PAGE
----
floor it tends to summon darkness. Memories demanding
sharp as knives remind me how blunt instruments rise
from corner shadows whenever I let loose. Once again
I'm a wallflower at the dance, sore feet notwithstanding,
not because I fear the flame. I'm immunized by being burned.
Once again what I most fear lies in myself. That power
that smolders, deep within, that makes them all
turn pale and flee. A brooding volcano nothing can erode,
fire in the mountain's throat. It's when they realize
I'm not the moth, they're not the fire, that they retreat.
I've tried to civilize this inner mounting flame, to no avail.
I guess I'll always be in shadow, not in the spotlights.
I'll leave behind a stink of burning stone, dust
in the wind. I'll leave a mark along a trail, a maze
to master if you can. An ugly milkweed where there should
be cactus. Stand on the ridgeline, take in blue air
hazed with wind and distance, its scent of dry lake dust.
Bitter grit on tongue, nose full of rocks. Sweet memory
of cornflower. No, I won't try to follow you again. I'll live
alone and learn to like it. I'll never go back to that
village, not where the long boys gather in gloom
of dusk to preen their feathers and firedance. I'll let
my lungs be satisfied with gypsum, salt, and terror.
I'll salve your fear of wildness with such easy lies.
I'll make a bonfire with my heart, and dance alone
beneath such alien stars. My home's this heaven
haven where the sparks fly loose as wind in trees,
where none can hear me sing.

Labels: ,

Friday, June 14, 2013

Creativity: Writing, rather than Writing About Writing

This week I have been sorting through piles of books and CDs, deciding what I can live without. I need to thin the herd, lighten the load, divest. Yesterday I unloaded a satchel full of books at a used book store, one friendly to the obscure, the academic, the poetic, the literary.

I realized, in my sorting, that I have over time amassed an entire library on LGBT/queer/gender theory and LGBT history, all these heavy-duty big books written from an academic and philosophical viewpoint. I've read them all, and realize I'm not going to read them again. There are a very few of these that I will keep, as the only ones I'm ever likely to re-read or consult ever again (like John Boswell's books, Martin Duberman's history of Stonewall, etc.). But most of these need to find another home. Yesterday, the used book store took them all in, and will pass them on. (The recycling of ideas.)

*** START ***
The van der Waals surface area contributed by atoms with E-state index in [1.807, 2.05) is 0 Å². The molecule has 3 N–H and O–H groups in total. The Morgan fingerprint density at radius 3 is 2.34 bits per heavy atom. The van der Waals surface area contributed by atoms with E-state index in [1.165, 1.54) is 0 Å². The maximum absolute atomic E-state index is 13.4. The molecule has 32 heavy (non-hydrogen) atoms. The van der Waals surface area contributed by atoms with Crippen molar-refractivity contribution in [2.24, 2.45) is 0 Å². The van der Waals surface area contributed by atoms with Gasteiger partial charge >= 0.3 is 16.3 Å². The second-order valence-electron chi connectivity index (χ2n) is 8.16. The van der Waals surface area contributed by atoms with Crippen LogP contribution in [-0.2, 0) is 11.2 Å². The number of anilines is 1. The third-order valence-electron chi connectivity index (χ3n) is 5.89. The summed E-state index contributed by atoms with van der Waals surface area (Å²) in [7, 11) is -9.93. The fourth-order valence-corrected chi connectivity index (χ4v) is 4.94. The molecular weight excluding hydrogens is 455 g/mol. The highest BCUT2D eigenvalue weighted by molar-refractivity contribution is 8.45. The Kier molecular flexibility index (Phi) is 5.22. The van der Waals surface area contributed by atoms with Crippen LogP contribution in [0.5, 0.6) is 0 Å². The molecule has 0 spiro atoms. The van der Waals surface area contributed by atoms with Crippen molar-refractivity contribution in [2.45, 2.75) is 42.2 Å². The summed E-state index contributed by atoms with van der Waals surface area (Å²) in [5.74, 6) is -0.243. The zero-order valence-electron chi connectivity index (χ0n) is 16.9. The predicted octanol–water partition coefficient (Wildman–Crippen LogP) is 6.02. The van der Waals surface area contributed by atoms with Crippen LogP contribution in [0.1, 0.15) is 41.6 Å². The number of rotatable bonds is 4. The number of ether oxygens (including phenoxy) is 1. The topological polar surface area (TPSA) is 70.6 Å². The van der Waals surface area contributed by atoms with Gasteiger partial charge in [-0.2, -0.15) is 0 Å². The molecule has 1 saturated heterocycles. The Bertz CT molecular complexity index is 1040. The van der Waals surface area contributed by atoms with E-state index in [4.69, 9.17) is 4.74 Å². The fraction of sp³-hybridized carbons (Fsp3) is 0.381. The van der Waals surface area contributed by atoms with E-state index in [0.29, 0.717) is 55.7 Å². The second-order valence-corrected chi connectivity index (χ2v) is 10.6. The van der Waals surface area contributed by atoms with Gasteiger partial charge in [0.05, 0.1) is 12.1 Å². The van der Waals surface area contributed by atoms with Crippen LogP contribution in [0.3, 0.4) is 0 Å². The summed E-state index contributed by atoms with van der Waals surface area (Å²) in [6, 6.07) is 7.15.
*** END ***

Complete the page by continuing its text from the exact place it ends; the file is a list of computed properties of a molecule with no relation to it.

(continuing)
But in truth, the more important realization here is: I'm an artist.

To engage with LGBT studies in future for me is to make art about it, rather than to read or write a dissertation about it. Now that I've embraced being an artist, it's time to let go of my academic background.

And one way I do that is to make art about how I respond to LGBT life, rather than to write a theoretical paper about it. Thus, I have a two-page spread of artwork in the current issue of RFD Magazine, in their brand new "Qweer Arts Issue." (And I plan to participate in the art gallery show that is being planned to highlight artists from the issue.)

Writing, rather than writing about writing.

There are limits to the intellectual and academic study and analysis of the way we live our lives. There are limits to talking about it, as opposed to doing it. I went through graduate school. I can actually read and understand these kinds of heavy-duty high-theory academic books. I know the lingo, I know the theories, and I know the history. (I am a data sponge.) I was actually read good in graduate school: I was an excellent, thorough researcher, and a good writer of thesis-like papers. I got good grades, and was well-liked by most of my professors, one or two of whom thought I could be a brilliant scholar in future.

But that's no what happened. Academia, the university as an educational and research institution, has its own rules of survival, "publish or perish" being only the most famous example, that I could not adhere to, in the end. Grad school politics did not engage my heart, and so I did it poorly. Even though I was very good at the scholarly side of academic life, I failed at the political side.